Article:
How We Evaluate Physical Training

by Alex Morrow

Was that a good workout? If it was, how do you know? If you were to ask these questions to many of our military leaders, they would tell you that if you walk away sweaty, tired, and sore, you’ve had a good workout. To paraphrase a strength and conditioning mentor of mine, Mark Taysom, if those are the criteria, I can give you the fastest workout of your life. Meet me in the sauna at 0200 and I’ll punch you in the face. You’ll be sweaty because you’re in a sauna, you’ll be tired because it’s the middle of the night, and you’ll be sore because you just got punched in the face. Mission accomplished, right?

Wrong. The issue here comes down to using measures of performance (MOP) when, in actuality, we should be using measures of effectiveness (MOE). 

The DoD defines a measure of performance in JP 3-0 as “[a] criterion used to assess friendly actions that is tied to measuring task accomplishment.” In simpler terms, they are measurable answers to the question “are we doing things right?” MOPs assess whether tasks have been completed to standard. In the world of Army physical training, this usually means filling the time from 0630-0800 (not a second less) and everyone displaying the outward signs of suffering as discussed above. Some additional criteria might include ensuring every Monday is a run day and every Thursday is a ruck day (as an example). Units tend to have no issues executing within these standards, yet we still struggle with fitness levels and injury rates. This is because we are not addressing measures of effectiveness.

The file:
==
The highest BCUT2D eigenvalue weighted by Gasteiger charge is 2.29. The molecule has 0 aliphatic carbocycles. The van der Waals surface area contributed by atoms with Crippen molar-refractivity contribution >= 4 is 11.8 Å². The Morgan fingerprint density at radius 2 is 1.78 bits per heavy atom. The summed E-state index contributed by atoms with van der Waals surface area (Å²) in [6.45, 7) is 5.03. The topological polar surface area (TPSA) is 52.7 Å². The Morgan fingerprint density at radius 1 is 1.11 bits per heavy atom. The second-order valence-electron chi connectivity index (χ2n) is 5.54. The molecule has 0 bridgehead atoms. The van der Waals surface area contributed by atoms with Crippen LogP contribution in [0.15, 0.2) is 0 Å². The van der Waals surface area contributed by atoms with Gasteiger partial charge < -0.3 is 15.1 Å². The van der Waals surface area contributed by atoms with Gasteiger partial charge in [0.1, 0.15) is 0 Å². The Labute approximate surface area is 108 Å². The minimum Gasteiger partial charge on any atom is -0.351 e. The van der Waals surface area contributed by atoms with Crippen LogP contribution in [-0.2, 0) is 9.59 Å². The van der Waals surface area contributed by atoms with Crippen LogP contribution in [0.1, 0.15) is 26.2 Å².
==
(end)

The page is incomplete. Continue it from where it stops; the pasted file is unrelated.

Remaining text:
Returning to JP 3-0, a measure of effectiveness is defined as “[a] criterion used to assess changes in system behavior, capability or operational environment that is tied to measuring the attainment of an endstate, achievement of an objective, or creation of an effect.” In contrast to MOPs, they answer the question “are we doing the right things?” Essentially, MOEs assess whether the tasks being completed are actually getting us closer to our goal. In strength and conditioning the distinction between “exercise” and “training” is that training is planned around a goal. Ironically, despite our normal fixation on planning training, this is where the Army falls short. 

By any reasonable metric, our current approach is not achieving the desired outcomes. In a given year, over half of soldiers experience a new injury, and the vast majority of these are lower body overuse injuries attributable to physical training. Over half of the force is overweight, and 17% are obese. Early statistics showed significant failure rates on the ACFT among both men and women, at a passing standard that shouldn’t be excessively demanding for a soldier physically proficient in warrior tasks and battle drills (WTBDs). The ACFT didn’t create this problem, it revealed a lack of physical readiness that the APFT allowed us to ignore. Given that much of the Active Duty component of the Army spends 5-8 hours a week on physical training, these results are unacceptable. We’re meeting the standard (MOP), but that standard isn’t producing fit, ready soldiers (MOE).